I think this is actually pretty exemplary of why Swift's music is as disposable as it is. It's fluffy, tactless, and  juvenile, but get's away with it because it pretends really enthusiastically. The enthusiasm masks the  infantilism of the lyrics, heavy handedness of the music and unoriginality of the pretense that is Taylor Swift. Do I think she's perky and cute and catchy? Sure. Do I think she should be paraded about as some sort of child prodigy that is the embodiment of originality, musicality, and all that good and right with the American Dream? Hardly. I'll take piano ingĂ©nues Alicia Keys and Fiona Apple over this piece of manufactured Nashville mediocrity.  (music after the jump)

Wednesday, February 10, 2010

Song of the Day: "Good Vibrations" by The Beach Boys

So, I'm thinking about starting this new thing. It might make me write here more often, hopefully everyday. Just going to toss a song I like or have been listening to a lot up with a bit of discussion what makes said song so great, or why I've been listening to it a lot, even if it isn't so great. Hey, sometimes we all listen to songs that aren't so great. Even me.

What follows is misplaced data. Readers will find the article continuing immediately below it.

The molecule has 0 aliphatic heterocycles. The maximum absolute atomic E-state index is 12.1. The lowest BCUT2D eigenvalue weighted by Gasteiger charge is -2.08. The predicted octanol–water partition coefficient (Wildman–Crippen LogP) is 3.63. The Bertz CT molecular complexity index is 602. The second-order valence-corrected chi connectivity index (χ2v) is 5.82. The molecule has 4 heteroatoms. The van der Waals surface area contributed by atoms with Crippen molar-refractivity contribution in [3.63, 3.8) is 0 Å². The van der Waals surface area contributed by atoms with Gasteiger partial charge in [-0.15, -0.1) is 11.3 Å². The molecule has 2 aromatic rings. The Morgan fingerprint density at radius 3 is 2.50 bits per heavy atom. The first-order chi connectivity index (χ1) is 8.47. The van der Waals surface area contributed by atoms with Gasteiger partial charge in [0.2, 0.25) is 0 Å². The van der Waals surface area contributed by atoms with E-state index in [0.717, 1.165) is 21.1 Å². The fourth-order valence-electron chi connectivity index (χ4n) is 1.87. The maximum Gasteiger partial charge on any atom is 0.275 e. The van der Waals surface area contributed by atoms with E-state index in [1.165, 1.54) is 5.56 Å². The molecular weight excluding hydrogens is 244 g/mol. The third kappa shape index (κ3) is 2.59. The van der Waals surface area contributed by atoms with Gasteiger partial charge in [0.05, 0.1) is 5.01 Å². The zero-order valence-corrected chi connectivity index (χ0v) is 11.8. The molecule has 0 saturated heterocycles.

So, recently I've become fascinated by The Beach Boys' album that only kind of was, their follow-up to Pet Sounds, Smile. The legend has it that Brian Wilson had a nervous breakdown trying to make an album to top The Beatles' Revolver. Well, that's sort of true and sort of misleading. It is true that Wilson did care very deeply about topping Revolver and creating an album that could stand alongside it as a great album, but he was also in the throws of some heavy heavy psychadelic drug use and innerband turmoil. The truth was, a lot of the band members didn't particularly care for the music they were making on Smile. But the song now in question, while intended to appear in some form on Smile, was actually released as a stand along single in 1966.